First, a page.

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An Invisible Offense, Sammy’s Flag, Needed Rest, and Other Bullets

Analysis and Commentary, Chicago Cubs News

Baseball has unquestionably made mistakes over the years, but no one could say they didn’t handle the response to 9-11 about as well as any national organization could have. With appropriate deference, respect, and aid, MLB stepped away when necessary, and then returned when necessary, giving us all something to focus on together, and an opportunity to heal.


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I cannot think about 9-11 and baseball without thinking of Sammy Sosa, and his first game back at Wrigley Field after the tragedy:

More on the moment there between Sosa, the fans, the country, and Billy Williams waiting and ready at first base.

  • As we discussed this morning, the Cubs stand just two games clear of their nearest two competitors in the NL Central, with the weight of “don’t screw this up” sitting on their shoulders, while those other two teams have nothing to lose. Perhaps today’s off-day will help the Cubs rest up, physically and mentally, and get back after it tomorrow. The travel aspect wasn’t too arduous, but the Cubs did just finish up a stretch of 20 straight games without an off-day. Even last year’s dominating club struggled during that 24-game stretch to finish up the first half, particularly at the end, when the players seemed a little worn down. Hopefully, maybe, that’s all we’re seeing here for the Cubs.
  • Jason Heyward is absolutely correct about this, but it still leaves you feeling a bit hollow after such a significant weekend series sweep (CSN): “I’m not saying, ‘Oh, OK, so what,’ but that’s just a part of the game. Teams are going to pitch well sometimes. Sometimes, you’re not going to hit well. Sometimes, balls are going to go at people. Sometimes, (that’s) going to be what it is.”

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  • Joe Maddon didn’t offer too much in the wake of the series sweep, noting that the Cubs “chose not to hit.” (Cubs.com)
(Photo by Jonathan Daniel/Getty Images)
  • The offense, in particular, has been in a serious team-wide slump, scoring just 16 runs total during this 2-6 stretch. That’s just two runs per game, and *HALF* of those 16 runs came in a single game in Pittsburgh. So, it’s really been more like barely a run per game, and it’s not as if the bats have necessarily deserved more and have simply been struck by bad luck with sequencing. Instead, it’s been a parade of strikeouts, weak contact, and no walks.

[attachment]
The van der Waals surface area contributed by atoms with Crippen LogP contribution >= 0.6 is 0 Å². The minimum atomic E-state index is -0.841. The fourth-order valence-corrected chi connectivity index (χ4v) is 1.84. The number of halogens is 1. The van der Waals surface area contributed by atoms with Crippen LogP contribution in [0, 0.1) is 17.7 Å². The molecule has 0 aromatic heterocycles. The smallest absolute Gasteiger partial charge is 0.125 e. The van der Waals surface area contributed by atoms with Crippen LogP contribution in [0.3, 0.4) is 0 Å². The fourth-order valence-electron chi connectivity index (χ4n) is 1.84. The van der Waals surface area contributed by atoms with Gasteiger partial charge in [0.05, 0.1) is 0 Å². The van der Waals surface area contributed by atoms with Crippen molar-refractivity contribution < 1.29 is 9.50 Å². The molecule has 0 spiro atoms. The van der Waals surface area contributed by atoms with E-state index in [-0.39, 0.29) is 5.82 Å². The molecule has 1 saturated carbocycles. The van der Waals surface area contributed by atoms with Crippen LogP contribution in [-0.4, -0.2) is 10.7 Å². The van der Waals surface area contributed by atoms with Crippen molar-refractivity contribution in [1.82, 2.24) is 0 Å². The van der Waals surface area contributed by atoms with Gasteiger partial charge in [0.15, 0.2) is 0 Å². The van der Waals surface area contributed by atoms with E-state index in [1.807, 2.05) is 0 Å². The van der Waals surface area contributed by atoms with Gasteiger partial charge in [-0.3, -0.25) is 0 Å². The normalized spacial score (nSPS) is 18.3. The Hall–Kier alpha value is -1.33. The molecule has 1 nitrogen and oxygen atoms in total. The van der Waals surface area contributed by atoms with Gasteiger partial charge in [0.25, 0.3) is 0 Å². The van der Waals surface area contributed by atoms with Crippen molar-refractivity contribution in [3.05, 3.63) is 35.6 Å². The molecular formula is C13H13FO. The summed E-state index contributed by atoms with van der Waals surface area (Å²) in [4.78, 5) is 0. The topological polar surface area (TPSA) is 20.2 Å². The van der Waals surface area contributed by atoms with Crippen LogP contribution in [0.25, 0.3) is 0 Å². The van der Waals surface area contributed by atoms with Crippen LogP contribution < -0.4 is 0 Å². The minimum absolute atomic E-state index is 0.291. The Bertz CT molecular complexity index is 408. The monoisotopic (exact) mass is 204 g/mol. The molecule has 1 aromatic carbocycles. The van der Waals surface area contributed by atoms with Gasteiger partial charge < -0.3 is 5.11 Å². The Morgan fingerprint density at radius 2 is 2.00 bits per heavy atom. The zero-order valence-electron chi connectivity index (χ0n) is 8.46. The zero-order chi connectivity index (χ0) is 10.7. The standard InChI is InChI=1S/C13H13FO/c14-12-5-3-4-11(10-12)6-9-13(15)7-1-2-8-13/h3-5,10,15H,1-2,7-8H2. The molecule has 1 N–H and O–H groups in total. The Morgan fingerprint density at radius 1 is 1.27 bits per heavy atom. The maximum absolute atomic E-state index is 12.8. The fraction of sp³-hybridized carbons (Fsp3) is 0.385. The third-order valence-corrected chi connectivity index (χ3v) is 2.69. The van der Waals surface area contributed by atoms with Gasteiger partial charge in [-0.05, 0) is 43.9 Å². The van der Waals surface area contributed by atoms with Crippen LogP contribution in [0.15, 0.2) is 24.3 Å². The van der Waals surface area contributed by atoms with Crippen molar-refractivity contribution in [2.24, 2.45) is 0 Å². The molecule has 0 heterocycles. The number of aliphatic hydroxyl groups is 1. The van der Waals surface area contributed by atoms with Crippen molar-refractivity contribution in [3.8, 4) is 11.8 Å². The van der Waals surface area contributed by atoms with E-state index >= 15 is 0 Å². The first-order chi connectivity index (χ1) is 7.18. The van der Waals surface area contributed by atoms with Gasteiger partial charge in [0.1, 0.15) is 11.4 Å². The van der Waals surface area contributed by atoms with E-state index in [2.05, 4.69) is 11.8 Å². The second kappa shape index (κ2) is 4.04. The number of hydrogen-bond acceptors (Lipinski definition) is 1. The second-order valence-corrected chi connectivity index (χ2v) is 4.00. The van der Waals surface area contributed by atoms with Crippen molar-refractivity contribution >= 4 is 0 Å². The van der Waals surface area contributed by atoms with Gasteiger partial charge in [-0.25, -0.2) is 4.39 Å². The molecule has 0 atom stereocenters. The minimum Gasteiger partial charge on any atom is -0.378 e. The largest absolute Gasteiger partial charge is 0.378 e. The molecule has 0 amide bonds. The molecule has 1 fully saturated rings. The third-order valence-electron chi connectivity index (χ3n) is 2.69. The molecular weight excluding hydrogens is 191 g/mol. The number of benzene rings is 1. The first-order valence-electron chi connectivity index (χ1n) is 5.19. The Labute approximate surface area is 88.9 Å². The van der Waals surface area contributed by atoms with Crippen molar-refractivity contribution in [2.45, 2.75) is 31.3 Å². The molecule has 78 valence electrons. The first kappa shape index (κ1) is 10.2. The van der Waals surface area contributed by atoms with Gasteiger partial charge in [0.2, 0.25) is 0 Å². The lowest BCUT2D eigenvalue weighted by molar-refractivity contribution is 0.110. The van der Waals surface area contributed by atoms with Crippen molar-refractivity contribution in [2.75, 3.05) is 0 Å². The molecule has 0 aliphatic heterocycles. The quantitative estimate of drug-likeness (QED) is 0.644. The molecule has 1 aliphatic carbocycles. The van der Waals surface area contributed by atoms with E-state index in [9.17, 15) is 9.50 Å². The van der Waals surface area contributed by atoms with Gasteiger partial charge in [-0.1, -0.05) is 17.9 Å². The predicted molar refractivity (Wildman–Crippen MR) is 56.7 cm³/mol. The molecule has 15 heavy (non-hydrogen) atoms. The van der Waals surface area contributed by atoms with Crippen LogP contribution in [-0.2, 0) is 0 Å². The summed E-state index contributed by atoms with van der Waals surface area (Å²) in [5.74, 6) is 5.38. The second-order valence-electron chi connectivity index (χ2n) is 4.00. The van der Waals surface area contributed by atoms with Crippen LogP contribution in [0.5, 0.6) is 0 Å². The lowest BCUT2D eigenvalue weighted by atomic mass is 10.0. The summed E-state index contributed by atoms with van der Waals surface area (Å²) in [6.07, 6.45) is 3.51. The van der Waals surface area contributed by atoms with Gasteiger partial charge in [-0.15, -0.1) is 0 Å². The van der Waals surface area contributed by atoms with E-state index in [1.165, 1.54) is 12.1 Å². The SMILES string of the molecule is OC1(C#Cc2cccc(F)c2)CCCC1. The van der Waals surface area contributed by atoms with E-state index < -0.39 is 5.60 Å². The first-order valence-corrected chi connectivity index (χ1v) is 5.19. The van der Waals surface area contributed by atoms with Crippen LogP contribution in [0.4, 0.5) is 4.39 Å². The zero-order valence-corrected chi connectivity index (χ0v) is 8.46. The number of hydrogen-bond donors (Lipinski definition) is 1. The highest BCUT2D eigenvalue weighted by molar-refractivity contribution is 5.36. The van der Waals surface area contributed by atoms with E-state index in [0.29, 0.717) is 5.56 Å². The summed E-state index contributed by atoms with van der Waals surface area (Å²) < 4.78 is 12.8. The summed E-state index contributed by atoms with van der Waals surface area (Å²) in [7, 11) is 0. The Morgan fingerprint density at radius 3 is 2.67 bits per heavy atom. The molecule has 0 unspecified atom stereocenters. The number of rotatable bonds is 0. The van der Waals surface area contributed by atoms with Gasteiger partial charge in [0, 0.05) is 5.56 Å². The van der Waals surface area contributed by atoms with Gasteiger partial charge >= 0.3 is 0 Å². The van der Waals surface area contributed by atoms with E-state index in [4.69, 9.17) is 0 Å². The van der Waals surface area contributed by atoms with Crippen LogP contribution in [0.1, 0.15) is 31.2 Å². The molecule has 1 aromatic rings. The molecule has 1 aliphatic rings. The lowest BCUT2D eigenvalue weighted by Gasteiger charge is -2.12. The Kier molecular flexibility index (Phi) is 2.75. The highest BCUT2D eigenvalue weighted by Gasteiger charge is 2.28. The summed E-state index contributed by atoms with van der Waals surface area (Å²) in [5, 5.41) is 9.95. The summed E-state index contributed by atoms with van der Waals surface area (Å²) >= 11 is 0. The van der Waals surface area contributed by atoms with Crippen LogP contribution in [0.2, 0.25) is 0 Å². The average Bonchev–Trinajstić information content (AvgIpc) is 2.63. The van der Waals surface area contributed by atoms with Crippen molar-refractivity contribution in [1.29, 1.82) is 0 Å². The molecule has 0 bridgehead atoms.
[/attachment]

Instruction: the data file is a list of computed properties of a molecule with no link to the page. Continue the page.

• Consider: In the Brewers series, the Cubs drew 6 walks, had 4 extra base hits, and struck out 32 times. Deus meus. Throw in the fact that one of those extra base hits was simply misplayed by an outfielder, and two came late in the Saturday blowout after the game was extremely over, and it would be unfair to say that Cubs did nothing offensively this weekend. Nothing at all.

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  • Credit the Brewers’ pitching for some of that, of course. They sent out their three best starters, used their best relievers, and everyone pitched extremely well.
  • It was a bad weekend, my friends. The seas were angry:

  • Heh, God Bless America indeed:

  • (Also, Michael is almost *too* subtle in his excellent graphics work. Do you see it in that Price picture?)
  • The Bears came within a finger tip (a few times) of upsetting the Falcons yesterday in the closing seconds of Week One. We’ve got all kinds of stuff on the loss over at TYL, including the breakout of Tarik Cohen, Mike Glennon’s very uneven performance, an Enhanced Box Score(!), and more.

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  • Big time Deal of the Day on a Bosch drill and a laser guide at Amazon.
  • There’s a one-day sale going on at Lids, which is home to a number of Cubs exclusives (especially caps, if you’re looking to have ones that none of your friends do):


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Brett Taylor

Brett Taylor is the Editor and Lead Writer at Bleacher Nation, and you can find him on Twitter at @BleacherNation.